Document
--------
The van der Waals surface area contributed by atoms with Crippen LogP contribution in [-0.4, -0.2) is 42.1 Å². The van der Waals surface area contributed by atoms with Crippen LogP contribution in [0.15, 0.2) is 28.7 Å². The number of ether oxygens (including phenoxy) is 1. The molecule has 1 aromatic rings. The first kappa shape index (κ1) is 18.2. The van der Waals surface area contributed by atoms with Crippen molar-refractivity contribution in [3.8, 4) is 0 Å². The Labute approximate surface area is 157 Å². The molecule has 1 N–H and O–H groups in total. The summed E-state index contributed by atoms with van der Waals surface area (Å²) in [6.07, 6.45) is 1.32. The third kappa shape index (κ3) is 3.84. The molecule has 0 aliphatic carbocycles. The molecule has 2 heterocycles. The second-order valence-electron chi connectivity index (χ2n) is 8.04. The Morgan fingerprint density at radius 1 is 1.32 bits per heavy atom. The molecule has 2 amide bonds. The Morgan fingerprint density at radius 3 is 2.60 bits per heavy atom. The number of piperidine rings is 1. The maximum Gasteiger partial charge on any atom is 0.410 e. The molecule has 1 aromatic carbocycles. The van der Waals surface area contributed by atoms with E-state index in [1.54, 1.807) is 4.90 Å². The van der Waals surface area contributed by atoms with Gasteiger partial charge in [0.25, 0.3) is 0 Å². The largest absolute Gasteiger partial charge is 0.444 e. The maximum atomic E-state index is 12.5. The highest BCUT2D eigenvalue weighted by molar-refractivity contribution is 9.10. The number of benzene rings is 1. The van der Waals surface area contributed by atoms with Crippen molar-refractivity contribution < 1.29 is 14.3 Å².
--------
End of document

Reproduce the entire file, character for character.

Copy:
The van der Waals surface area contributed by atoms with Crippen LogP contribution in [-0.4, -0.2) is 42.1 Å². The van der Waals surface area contributed by atoms with Crippen LogP contribution in [0.15, 0.2) is 28.7 Å². The number of ether oxygens (including phenoxy) is 1. The molecule has 1 aromatic rings. The first kappa shape index (κ1) is 18.2. The van der Waals surface area contributed by atoms with Crippen molar-refractivity contribution in [3.8, 4) is 0 Å². The Labute approximate surface area is 157 Å². The molecule has 1 N–H and O–H groups in total. The summed E-state index contributed by atoms with van der Waals surface area (Å²) in [6.07, 6.45) is 1.32. The third kappa shape index (κ3) is 3.84. The molecule has 0 aliphatic carbocycles. The molecule has 2 heterocycles. The second-order valence-electron chi connectivity index (χ2n) is 8.04. The Morgan fingerprint density at radius 1 is 1.32 bits per heavy atom. The molecule has 2 amide bonds. The Morgan fingerprint density at radius 3 is 2.60 bits per heavy atom. The number of piperidine rings is 1. The maximum Gasteiger partial charge on any atom is 0.410 e. The molecule has 1 aromatic carbocycles. The van der Waals surface area contributed by atoms with E-state index in [1.54, 1.807) is 4.90 Å². The van der Waals surface area contributed by atoms with Gasteiger partial charge in [0.25, 0.3) is 0 Å². The largest absolute Gasteiger partial charge is 0.444 e. The maximum atomic E-state index is 12.5. The highest BCUT2D eigenvalue weighted by molar-refractivity contribution is 9.10. The number of benzene rings is 1. The van der Waals surface area contributed by atoms with Crippen molar-refractivity contribution < 1.29 is 14.3 Å².